Syria: Rebel group, Russians forge Ghouta plan

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Eastern Ghouta's six-year rebel rule was in its dying moments on Friday as fighters evacuated one of the Syrian enclave's three remaining pockets and a deal was reached for another, regime media and an opposition monitoring group said.

More than 105,000 people have left the militant Eastern Ghouta enclave on the outskirts of the Syrian capital city of Damascus ever since government forces and allied fighters from popular defense groups launched a wide-scale offensive last month to purge the region of foreign-sponsored Takfiri militants.

Since February 18, a Russian-backed air and ground assault by Syrian troops brought most of the area under government control, and Damascus is using evacuation deals to clear the last three pockets.

The Bashar al Assad regime and its ally Moscow have implemented a "leave or die" strategy with deadly air strikes on the enclave.

In a statement released on Friday, the Faylaq ar-Rahman group, the second largest rebel force in Eastern Ghouta, said that the Russian-brokered deal allows for the immediate evacuation of the sick and wounded, and that aid would be allowed inside the besieged area.

A Syrian State TV correspondent says 7,000 civilians and Failaq al-Rahman fighters will begin leaving four towns in eastern Ghouta as of Saturday.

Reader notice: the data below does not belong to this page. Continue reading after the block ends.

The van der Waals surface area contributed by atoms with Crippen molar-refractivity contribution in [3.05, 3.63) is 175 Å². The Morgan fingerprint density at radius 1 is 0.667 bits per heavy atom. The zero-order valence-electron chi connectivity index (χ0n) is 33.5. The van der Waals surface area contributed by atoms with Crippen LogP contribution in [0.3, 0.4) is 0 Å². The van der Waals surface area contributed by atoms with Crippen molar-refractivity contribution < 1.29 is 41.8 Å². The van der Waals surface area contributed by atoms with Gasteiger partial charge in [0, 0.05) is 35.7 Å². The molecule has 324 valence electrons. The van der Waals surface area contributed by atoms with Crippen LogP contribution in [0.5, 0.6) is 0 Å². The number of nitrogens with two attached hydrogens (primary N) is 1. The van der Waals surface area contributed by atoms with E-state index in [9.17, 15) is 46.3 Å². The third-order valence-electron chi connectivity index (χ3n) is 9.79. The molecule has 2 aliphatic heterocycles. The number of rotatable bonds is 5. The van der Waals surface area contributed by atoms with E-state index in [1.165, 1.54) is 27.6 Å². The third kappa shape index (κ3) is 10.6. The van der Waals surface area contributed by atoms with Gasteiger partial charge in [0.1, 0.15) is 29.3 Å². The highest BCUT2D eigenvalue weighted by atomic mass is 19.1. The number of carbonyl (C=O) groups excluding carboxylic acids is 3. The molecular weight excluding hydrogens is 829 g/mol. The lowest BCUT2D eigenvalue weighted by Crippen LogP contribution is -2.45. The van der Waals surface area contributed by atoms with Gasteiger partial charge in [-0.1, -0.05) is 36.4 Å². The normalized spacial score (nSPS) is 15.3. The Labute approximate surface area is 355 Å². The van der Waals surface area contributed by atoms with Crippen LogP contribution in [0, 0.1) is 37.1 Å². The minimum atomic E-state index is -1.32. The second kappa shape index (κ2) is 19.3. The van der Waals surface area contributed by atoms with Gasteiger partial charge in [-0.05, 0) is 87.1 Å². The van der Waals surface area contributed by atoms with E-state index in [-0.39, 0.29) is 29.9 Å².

Eastern Ghouta was the opposition's final stronghold on the edge of Damascus, but beleaguered rebels are now left with less than 10 percent of their one-time bastion.

Laerke said: "we help those tens of thousands of people who are fleeing and coming out, and as I mentioned the other day, they come out in a really bad state of mind, and physical condition, it's frightful".

Following the evacuation of the last group of armed men, the SOHR added that Ahrar al-Sham's combatants were no longer present in Eastern Ghouta.

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The government-controlled SCMM said a corridor was prepared for Faylaq al-Rahman members and their relatives to leave the towns of Zamalka, Arbeen, Ein Tarma and Jobar.

State television reported that more than 60 buses had left Harasta since Thursday, carrying over 3,800 people including more than 1,000 fighters.

It was the first time in weeks that so many people were seen outside.

The evacuation extended regime control to more than 90 per cent of bombed-out Ghouta, where rebels have clung on through years of government siege, a Britain-based war monitor said.

It was offered by the Syrian army to Ahrar al-Sham rebels, who until recently controlled the key town of Harasta in the north-west.

"We unfortunately have a steady stream of reports coming out of Eastern Ghouta: of attacks of bombardments, all kinds of illegal weapons being used." said Jens Laerke, spokesman for the U.N. Office for the Coordination of Humanitarian Affairs (OCHA), during a news conference in Geneva.

Student Layal al-Jumaa lives in a neighborhood that overlooks Harasta, and woke up Saturday after a full night's sleep uninterrupted by bombardment.

Just hours later, rocket fire hit a sports club in Damascus, killing one child and wounding seven, state news agency SANA reported.

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